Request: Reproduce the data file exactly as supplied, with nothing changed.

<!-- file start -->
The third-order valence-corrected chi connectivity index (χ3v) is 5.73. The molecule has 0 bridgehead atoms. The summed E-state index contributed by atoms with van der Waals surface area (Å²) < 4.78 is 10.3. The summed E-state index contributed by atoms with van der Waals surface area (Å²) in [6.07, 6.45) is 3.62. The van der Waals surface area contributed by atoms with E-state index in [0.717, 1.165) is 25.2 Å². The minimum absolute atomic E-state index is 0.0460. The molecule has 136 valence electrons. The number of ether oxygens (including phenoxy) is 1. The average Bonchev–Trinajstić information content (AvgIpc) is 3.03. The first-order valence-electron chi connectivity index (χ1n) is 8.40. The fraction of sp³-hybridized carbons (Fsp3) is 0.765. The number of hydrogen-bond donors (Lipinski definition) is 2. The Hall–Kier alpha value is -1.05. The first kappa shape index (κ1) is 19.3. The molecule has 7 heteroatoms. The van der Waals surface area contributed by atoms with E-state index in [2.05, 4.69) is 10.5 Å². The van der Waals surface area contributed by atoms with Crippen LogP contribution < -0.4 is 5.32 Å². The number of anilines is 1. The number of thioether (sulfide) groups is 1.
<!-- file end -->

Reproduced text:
The third-order valence-corrected chi connectivity index (χ3v) is 5.73. The molecule has 0 bridgehead atoms. The summed E-state index contributed by atoms with van der Waals surface area (Å²) < 4.78 is 10.3. The summed E-state index contributed by atoms with van der Waals surface area (Å²) in [6.07, 6.45) is 3.62. The van der Waals surface area contributed by atoms with E-state index in [0.717, 1.165) is 25.2 Å². The minimum absolute atomic E-state index is 0.0460. The molecule has 136 valence electrons. The number of ether oxygens (including phenoxy) is 1. The average Bonchev–Trinajstić information content (AvgIpc) is 3.03. The first-order valence-electron chi connectivity index (χ1n) is 8.40. The fraction of sp³-hybridized carbons (Fsp3) is 0.765. The number of hydrogen-bond donors (Lipinski definition) is 2. The Hall–Kier alpha value is -1.05. The first kappa shape index (κ1) is 19.3. The molecule has 7 heteroatoms. The van der Waals surface area contributed by atoms with E-state index in [2.05, 4.69) is 10.5 Å². The van der Waals surface area contributed by atoms with Crippen LogP contribution < -0.4 is 5.32 Å². The number of anilines is 1. The number of thioether (sulfide) groups is 1.